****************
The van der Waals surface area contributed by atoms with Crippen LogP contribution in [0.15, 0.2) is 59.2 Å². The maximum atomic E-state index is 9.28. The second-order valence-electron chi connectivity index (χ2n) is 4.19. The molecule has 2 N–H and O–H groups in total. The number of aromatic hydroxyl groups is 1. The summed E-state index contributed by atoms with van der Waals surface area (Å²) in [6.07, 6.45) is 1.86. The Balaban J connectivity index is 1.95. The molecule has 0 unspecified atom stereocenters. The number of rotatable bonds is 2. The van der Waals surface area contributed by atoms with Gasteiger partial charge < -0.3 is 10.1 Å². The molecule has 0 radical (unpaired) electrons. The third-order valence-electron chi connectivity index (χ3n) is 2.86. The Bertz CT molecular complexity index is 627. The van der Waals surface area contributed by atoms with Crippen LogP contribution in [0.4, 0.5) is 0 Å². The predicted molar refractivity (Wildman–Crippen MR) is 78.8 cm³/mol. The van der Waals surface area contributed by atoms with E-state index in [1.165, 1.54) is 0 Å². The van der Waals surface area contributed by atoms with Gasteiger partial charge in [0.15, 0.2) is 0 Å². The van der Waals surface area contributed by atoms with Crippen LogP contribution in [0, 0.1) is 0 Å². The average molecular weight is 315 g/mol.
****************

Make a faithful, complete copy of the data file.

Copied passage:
The van der Waals surface area contributed by atoms with Crippen LogP contribution in [0.15, 0.2) is 59.2 Å². The maximum atomic E-state index is 9.28. The second-order valence-electron chi connectivity index (χ2n) is 4.19. The molecule has 2 N–H and O–H groups in total. The number of aromatic hydroxyl groups is 1. The summed E-state index contributed by atoms with van der Waals surface area (Å²) in [6.07, 6.45) is 1.86. The Balaban J connectivity index is 1.95. The molecule has 0 unspecified atom stereocenters. The number of rotatable bonds is 2. The van der Waals surface area contributed by atoms with Gasteiger partial charge < -0.3 is 10.1 Å². The molecule has 0 radical (unpaired) electrons. The third-order valence-electron chi connectivity index (χ3n) is 2.86. The Bertz CT molecular complexity index is 627. The van der Waals surface area contributed by atoms with Crippen LogP contribution in [0.4, 0.5) is 0 Å². The predicted molar refractivity (Wildman–Crippen MR) is 78.8 cm³/mol. The van der Waals surface area contributed by atoms with E-state index in [1.165, 1.54) is 0 Å². The van der Waals surface area contributed by atoms with Gasteiger partial charge in [0.15, 0.2) is 0 Å². The van der Waals surface area contributed by atoms with Crippen LogP contribution in [0, 0.1) is 0 Å². The average molecular weight is 315 g/mol.